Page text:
South African mining: an urgent need for cool heads
Former AngloGold Ashanti CEO, Bobby Godsell believes that the mining industry needs to work harder to achieve a post-Apartheid dividend
Posted: Tuesday , 11 Sep 2012
JOHANNESBURG (Mineweb) -
Bobby Godsell, a member of the South African government's National Planning Commission and a long-time previous head of miner AngloGold Ashanti, has said that the dialogue in the country should shift to one where a household's needs for a decent life are debated.
"We talk about decent work but what does a family need? Two breadwinners, be generous, what do you need to pay rent, put food on the table, contribute something to your school kids, takkies, school fees, what do you need? And that number isn't R3000 and it's not R4000, we know that" said Godsell at the Gordon Institute of Business Science panel discussion entitled ‘Insights into Marikana' last night.
The real challenge for mining said Godsell was to reflect on whether or not the industry had realised a post-apartheid dividend.
"Dr Verwoerd believed that for every job there should be two people to do the job. One should do the work and the other should sign the paper. One should be black and the other white. By the way I'm not so sure by how much we have changed that. Except that we have actually reversed the colour and the guy doing the job is called a consultant" said Godsell to an auditorium that snickered.
This dividend or non-racial society believes the former mining boss needed to be created through a non-racial job structure where the potential for upwards movement through the ranks was a reality.
"We need a 16 year old who can come and lash and become a rock drill operator and then become a shift boss and then become a section manager and then become the CEO of AngloGold Ashanti. So the way to lift wages over time, if we look at the history of industrialisation, is through improved technology, improved efficiency, and improved productivity".
The former mine boss urged the audience to enquire about what cleaners and security guards were earning at their respective companies whilst also emphasising that the minimum and average wages in mining are higher than other industrial sectors.
"It is completely crazy to say that mining is ordained by God to pay unfair wages" said Godsell.
Godsell closed the loop by saying that if this dialogue was undertaken then the country would have a goal but that it was also not viable to extract more than was realistically possible.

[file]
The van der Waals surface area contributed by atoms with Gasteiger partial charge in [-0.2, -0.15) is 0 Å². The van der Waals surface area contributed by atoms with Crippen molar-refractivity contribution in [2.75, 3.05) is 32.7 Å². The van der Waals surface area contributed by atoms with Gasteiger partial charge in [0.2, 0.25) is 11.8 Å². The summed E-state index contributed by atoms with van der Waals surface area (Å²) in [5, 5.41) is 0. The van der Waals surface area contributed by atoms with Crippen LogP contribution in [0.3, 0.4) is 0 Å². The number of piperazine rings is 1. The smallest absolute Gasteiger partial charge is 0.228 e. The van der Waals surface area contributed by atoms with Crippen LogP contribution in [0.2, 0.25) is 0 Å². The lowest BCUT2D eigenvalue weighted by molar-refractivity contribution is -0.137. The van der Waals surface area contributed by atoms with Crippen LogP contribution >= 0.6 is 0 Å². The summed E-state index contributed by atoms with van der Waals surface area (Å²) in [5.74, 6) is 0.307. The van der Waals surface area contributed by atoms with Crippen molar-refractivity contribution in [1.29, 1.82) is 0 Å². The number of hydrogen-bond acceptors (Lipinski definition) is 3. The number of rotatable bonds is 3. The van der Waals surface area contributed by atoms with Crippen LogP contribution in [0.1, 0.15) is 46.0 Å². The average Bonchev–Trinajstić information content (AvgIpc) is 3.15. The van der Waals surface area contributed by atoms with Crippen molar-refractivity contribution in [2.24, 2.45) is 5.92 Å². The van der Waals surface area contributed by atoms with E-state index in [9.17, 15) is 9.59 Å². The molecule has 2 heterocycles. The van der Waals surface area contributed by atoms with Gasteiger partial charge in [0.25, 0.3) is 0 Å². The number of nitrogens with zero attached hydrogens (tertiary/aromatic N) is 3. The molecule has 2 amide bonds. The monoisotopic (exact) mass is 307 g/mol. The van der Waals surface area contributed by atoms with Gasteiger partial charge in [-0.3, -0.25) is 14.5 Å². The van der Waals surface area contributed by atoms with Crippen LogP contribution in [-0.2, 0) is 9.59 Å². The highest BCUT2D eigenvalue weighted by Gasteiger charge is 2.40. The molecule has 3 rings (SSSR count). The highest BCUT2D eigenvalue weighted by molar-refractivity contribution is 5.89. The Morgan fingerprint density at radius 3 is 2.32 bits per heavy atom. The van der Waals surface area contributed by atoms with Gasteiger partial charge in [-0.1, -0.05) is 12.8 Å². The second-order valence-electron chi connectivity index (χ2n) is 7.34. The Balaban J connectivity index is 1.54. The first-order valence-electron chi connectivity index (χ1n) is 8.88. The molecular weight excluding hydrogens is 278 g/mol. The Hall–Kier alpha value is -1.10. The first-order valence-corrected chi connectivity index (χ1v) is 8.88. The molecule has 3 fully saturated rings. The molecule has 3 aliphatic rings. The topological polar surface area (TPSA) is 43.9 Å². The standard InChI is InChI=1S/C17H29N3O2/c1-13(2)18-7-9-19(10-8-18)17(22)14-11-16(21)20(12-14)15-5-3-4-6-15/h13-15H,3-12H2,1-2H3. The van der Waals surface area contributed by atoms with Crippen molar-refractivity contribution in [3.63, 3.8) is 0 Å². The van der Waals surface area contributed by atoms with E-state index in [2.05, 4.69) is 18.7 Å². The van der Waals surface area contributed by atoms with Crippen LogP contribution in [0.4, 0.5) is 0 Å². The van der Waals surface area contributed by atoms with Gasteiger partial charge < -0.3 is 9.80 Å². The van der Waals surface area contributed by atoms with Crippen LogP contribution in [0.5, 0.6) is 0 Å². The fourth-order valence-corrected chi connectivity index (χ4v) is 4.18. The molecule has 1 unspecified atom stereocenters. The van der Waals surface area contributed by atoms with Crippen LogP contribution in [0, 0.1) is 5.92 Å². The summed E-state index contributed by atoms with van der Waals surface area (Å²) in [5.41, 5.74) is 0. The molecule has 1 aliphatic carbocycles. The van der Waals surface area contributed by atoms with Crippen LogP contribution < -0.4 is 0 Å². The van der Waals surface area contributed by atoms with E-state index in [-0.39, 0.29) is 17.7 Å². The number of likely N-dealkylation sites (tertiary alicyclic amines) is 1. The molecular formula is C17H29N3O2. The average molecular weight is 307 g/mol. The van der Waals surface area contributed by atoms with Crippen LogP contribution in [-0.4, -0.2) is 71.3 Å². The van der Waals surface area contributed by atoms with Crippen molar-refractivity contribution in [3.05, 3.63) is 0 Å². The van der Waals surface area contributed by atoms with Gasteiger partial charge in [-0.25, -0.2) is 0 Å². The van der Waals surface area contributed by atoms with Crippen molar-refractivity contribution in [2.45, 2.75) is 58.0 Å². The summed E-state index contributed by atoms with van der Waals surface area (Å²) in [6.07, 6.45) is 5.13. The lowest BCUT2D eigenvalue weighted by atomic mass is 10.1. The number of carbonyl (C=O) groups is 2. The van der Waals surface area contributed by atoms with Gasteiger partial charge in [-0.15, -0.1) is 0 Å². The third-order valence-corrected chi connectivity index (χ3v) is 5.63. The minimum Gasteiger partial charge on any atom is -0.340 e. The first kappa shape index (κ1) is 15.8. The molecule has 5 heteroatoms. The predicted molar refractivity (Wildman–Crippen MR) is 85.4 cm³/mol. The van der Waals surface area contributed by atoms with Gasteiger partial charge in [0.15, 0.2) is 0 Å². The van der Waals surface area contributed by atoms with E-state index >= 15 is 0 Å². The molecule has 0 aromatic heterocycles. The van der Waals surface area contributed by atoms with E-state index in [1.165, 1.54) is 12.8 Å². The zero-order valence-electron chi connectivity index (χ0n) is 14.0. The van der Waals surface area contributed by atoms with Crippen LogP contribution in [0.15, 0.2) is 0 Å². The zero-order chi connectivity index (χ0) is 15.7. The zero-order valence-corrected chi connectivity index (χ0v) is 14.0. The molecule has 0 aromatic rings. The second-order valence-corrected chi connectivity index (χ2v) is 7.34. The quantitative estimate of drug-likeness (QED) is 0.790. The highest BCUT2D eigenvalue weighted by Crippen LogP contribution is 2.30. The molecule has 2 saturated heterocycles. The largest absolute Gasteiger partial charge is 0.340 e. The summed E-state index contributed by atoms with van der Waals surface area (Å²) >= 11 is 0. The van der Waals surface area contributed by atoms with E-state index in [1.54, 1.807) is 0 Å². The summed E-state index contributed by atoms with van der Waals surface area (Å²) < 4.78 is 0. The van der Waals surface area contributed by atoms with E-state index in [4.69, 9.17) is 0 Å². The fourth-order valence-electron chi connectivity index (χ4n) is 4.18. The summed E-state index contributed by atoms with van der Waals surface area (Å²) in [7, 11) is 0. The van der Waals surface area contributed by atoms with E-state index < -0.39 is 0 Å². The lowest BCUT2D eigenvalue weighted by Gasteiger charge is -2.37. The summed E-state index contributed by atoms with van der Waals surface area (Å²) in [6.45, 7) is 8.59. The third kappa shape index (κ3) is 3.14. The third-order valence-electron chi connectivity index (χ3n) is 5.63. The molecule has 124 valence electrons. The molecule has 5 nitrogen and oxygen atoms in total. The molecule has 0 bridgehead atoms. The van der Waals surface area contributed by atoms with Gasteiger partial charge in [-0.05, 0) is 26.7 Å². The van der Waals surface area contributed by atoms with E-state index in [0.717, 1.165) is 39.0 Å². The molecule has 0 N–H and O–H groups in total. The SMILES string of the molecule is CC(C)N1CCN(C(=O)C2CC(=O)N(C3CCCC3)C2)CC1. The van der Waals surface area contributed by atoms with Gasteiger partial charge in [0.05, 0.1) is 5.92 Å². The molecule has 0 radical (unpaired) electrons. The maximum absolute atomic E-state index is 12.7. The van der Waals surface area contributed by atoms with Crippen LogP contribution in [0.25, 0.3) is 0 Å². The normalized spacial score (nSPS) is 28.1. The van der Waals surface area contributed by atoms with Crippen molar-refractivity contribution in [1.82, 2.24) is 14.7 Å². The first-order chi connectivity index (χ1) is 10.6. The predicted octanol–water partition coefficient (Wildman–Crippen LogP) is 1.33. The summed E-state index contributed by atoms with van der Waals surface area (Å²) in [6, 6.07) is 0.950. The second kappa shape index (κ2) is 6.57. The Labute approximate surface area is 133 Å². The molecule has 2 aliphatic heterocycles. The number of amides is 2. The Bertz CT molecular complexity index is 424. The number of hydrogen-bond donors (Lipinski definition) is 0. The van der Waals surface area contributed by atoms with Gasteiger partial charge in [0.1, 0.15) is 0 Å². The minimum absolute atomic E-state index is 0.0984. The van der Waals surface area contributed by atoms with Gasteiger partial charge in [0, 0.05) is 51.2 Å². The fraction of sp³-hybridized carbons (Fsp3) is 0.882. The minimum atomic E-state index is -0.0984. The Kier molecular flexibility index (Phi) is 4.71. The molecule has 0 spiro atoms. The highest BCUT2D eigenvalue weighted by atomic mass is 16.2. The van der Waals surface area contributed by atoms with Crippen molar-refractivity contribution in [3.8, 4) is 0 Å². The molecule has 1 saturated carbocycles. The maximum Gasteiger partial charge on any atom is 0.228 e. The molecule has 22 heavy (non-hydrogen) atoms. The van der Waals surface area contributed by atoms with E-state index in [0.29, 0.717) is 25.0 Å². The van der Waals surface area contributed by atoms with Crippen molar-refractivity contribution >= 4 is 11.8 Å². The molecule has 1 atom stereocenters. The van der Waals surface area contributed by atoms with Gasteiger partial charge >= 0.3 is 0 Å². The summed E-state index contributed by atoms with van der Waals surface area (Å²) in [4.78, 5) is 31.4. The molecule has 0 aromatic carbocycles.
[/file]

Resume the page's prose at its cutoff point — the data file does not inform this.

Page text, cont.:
"Now we live in a real world and in a real world you cannot take out of an economic process more than you put in" said Godsell.
Quoting the national planning commission goal for nobody to earn less that R412 per month per person by 2030, Godsell called on South Africans and the business community to stop waiting for government to push for the target of 5.4% consistent growth over the next 18 years.
"Is that impossible? In terms of what South Africans have achieved over the last 18 years? If we can end apartheid then we can achieve 5.4% growth. We can achieve productivity and growth" said Godsell.
Economist, Dr Iraj Abedian, said that there was a disconnect between formal and informal values, particularly in business and that the basic fact of economics, that capital and labour are inseparable, needed to be recognised by both management and unions alike.
Political analyst, Aubrey Matshiqi, was also on the panel and warned against society vacillating between hysterical pessimism and hysterical optimism depending on the events of the day and called for reflection.
"As far as Mangaung is concerned, it has been attached to Marikana due to our over reliance on the political space. What are we prepared to do with the rest of our post-apartheid condition" said Matshiqi.
Mangaung (Bloemfontein and surrounds) is where the ANC's upcoming elective conference is to be held in December.
Eddie Majadibodu, a National Union of Mineworkers representative on the panel, painted a stark warning of a polarised and poisoned political environment with a changing profile of membership for the union that was becoming younger, more militant and impatient.
"In our analysis, we are saying that the situation [strikes] could take longer than people think. There are people linking this to Mangaung and this is still three months away. The current situation calls for sober minds and cool headed people" said Majadibodu.
The union is asking its members to give it a chance to negotiate and to proceed with a process that is one of give and take said Majadibodu pointing to the problems that mines are currently facing and that if some employers give in to the R12500 wage demand, workers could later face retrenchment and the threat of being replaced by automation.